I recognize that the idea of “adult culture” is not unique to those who work in a school environment. Nor is gossip–the life blood of water cooler meet-ups and front porch rocking sessions. After all, over the past few months, as I’ve been ruminating about this very topic, I’ve read several articles I found in a generous Google search: “The Danger of Workplace Gossip” and “10 Reasons Why It’s Good to Gossip at Work.” But, what I do think is critically different, is that there is far more riding on a school’s adult culture. Every day, every interaction in the hall, every group of adults gathered in a corner chatting, every isolated teacher, every closed door “meeting” is watched closely by little, learning sponges: children, becoming adults, who are in the process of figuring out how to navigate the world of obvious and subtle social cues, the minefield of trust and betrayal, the dynamics of inner circle versus outer circle, the challenges of conflict resolution. They are the true sentinels of social maneuvering–always observing, always forming.

As I define what “moving forward” looks like, I also treat this as a confession of sorts, to those who have watched my model and learned unhealthy community approaches. This is how I want to move forward. This is how I want to be at work. This is how I want be as an honorable woman trying to love God.

  • Moving forward means emptying your cup–a much needed part of life–in your most inner, trusted circle. Find your people, and keep it there.
  • Moving forward also means deconstructing the contents of that cup. Many times this year, I have talked with my students about the cycle of oppression. Those who are oppressed oppress others. Those who are insecure break down others. Those who need validation invalidate others. When I am emptying my cup…what is really going on? What do I need to look at in myself, first and foremost?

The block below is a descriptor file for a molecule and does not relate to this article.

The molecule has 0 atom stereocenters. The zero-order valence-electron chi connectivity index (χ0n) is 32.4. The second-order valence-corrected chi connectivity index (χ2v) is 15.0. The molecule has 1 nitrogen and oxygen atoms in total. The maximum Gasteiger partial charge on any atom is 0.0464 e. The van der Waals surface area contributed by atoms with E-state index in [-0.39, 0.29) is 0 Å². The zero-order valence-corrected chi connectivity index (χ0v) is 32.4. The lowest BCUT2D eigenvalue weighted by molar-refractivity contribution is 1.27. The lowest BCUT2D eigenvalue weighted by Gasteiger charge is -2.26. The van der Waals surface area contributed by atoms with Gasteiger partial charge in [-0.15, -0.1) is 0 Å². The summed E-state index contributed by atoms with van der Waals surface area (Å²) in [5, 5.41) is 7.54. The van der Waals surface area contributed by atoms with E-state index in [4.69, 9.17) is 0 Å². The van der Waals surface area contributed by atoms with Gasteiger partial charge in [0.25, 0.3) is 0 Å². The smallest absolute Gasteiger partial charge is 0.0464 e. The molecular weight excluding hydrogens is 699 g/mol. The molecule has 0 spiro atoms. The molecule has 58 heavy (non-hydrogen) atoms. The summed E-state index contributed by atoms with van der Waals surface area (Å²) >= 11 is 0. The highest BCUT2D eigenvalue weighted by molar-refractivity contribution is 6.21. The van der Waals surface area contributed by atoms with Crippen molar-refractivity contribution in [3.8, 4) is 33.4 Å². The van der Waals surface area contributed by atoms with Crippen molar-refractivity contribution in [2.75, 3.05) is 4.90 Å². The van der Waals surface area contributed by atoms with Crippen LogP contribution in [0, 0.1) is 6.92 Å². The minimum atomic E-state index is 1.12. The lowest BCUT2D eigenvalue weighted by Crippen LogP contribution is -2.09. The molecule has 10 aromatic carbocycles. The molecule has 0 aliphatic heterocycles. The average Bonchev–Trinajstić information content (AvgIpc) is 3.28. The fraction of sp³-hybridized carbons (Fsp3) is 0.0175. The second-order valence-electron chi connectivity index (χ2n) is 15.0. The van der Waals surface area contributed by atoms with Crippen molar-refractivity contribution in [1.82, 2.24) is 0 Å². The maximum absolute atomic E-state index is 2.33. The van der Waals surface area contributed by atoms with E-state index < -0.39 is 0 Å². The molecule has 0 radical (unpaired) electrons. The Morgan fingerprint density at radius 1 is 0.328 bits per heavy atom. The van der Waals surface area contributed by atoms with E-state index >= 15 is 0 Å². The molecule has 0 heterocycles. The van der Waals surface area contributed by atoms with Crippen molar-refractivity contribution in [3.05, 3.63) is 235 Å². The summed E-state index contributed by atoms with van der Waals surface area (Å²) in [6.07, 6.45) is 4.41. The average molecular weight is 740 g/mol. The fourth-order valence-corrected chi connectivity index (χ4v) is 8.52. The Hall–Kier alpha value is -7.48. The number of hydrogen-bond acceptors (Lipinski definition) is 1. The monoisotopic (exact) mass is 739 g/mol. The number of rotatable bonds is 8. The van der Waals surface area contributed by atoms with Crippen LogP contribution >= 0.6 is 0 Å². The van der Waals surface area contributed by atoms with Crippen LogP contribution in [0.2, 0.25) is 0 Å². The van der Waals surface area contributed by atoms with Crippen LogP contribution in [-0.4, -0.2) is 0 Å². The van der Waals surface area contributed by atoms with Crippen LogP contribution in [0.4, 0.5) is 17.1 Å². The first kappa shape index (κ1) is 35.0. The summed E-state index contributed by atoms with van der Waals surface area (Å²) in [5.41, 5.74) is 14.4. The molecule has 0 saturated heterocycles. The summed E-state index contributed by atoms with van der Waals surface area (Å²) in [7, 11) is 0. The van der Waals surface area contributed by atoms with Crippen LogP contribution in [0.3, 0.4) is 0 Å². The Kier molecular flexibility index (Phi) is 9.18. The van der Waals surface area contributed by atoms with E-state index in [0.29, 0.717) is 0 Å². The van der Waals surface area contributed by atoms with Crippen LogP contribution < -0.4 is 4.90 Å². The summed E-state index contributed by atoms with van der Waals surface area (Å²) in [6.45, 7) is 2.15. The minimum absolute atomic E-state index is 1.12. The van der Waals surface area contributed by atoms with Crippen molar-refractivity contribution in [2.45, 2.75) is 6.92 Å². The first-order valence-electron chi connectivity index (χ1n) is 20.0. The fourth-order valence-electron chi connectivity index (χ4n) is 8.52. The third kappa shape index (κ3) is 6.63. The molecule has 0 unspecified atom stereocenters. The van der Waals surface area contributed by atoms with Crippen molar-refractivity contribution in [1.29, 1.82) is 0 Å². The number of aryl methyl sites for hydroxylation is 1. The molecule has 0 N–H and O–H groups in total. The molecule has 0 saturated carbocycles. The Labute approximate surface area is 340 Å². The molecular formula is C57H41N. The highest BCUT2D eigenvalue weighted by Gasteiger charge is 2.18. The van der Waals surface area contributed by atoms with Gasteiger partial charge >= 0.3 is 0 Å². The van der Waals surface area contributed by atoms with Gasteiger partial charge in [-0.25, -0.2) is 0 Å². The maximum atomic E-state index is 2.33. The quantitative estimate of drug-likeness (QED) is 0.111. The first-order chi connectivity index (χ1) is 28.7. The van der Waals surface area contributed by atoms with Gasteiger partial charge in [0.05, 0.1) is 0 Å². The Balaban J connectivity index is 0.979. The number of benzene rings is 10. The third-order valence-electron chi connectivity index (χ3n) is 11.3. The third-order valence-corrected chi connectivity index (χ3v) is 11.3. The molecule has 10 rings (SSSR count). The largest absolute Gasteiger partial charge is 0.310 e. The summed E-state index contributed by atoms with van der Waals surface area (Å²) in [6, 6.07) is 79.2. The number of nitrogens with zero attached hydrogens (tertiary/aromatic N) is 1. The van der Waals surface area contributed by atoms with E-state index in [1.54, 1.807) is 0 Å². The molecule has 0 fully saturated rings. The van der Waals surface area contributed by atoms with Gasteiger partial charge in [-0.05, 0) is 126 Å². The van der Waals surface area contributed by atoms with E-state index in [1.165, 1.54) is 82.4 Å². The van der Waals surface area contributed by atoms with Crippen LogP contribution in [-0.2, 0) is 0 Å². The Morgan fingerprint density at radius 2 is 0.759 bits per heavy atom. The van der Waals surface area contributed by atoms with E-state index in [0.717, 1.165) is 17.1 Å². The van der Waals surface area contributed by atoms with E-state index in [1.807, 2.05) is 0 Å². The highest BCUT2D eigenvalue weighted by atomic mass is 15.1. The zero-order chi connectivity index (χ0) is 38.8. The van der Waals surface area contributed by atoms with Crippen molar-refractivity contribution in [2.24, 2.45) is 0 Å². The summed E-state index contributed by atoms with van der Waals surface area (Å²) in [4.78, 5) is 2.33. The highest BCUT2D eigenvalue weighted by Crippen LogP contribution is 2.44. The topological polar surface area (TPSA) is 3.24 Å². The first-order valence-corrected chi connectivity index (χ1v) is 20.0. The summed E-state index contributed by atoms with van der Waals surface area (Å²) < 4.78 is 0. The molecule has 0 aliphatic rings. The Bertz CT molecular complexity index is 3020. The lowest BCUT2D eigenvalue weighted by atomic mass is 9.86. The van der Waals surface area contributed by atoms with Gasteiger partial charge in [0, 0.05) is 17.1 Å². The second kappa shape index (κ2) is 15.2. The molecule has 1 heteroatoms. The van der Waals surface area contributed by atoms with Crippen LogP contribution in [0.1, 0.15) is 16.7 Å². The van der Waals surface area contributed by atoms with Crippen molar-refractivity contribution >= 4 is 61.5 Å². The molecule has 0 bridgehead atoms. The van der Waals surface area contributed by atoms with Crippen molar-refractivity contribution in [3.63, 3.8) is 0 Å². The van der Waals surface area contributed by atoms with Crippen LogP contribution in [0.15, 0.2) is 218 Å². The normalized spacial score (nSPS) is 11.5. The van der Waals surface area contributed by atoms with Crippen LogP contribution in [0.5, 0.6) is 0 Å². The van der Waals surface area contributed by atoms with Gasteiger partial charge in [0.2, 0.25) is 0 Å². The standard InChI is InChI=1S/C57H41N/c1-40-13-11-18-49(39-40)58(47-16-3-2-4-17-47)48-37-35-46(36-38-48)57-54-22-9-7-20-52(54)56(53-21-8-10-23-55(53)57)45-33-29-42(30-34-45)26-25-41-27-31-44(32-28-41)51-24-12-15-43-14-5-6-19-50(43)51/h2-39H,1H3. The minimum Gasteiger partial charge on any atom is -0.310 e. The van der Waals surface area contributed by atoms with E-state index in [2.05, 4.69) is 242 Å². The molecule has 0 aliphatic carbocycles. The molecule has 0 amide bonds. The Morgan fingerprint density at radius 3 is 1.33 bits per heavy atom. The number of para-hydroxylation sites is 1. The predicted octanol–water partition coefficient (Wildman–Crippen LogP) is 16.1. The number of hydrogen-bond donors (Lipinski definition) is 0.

• Moving forward means holding closely your inner circle, while still being inclusive. Love is boundless and can, and should, go beyond my people.
  • Moving forward means surrendering the power of being “in the know.” Sometimes I want to know, just because I’m curious. Sometimes I want to know, just because I want to be in the “in group.” Sometimes I want to know, just because sharing it gives me power.
  • Moving forward means being mindful of time. It saddens me how easy it is to complain of “having no time,” when that very time complaining could be used for something productive. It falls on my shoulders to know when to empty my cup, and when to put it aside to get sh** done. It also empowers me. So often I complain of all the things I cannot control, but if I just made use of my time controlling what I can, I would feel so much better.
  • Moving forward means emptying your cup, then washing it–at least most of the time. If I complain for complaints’ sake, that is wasted time. But, if I complain to move forward, to figure things out, to have solutions, that is productive, that is honorable. That is what I want my students to see. How can I speak out against what is wrong and/or bothering me, while also having a hand–however insignificant–in creating a more positive outcome?

Ultimately, moving forward at its core is about energy. What kind of energy do I cultivate within me? What kind of energy to I radiate? What kind of energy do I surround myself with?

Recently, a colleague and friend recommended the documentary I AM. Watching a mere once has rocked my world, specifically the research done at The Institute of HeartMath. One of their explorations is the idea that the emotions I feel affect YOU… yes, symbolically of course, but lit.er.al.ly. My emotions affect you emotionally, physically. There is some sort of invisible, scientific, spiritual connection among those around me. So in school, my very being affects the beings around me.

What a call to be a better being.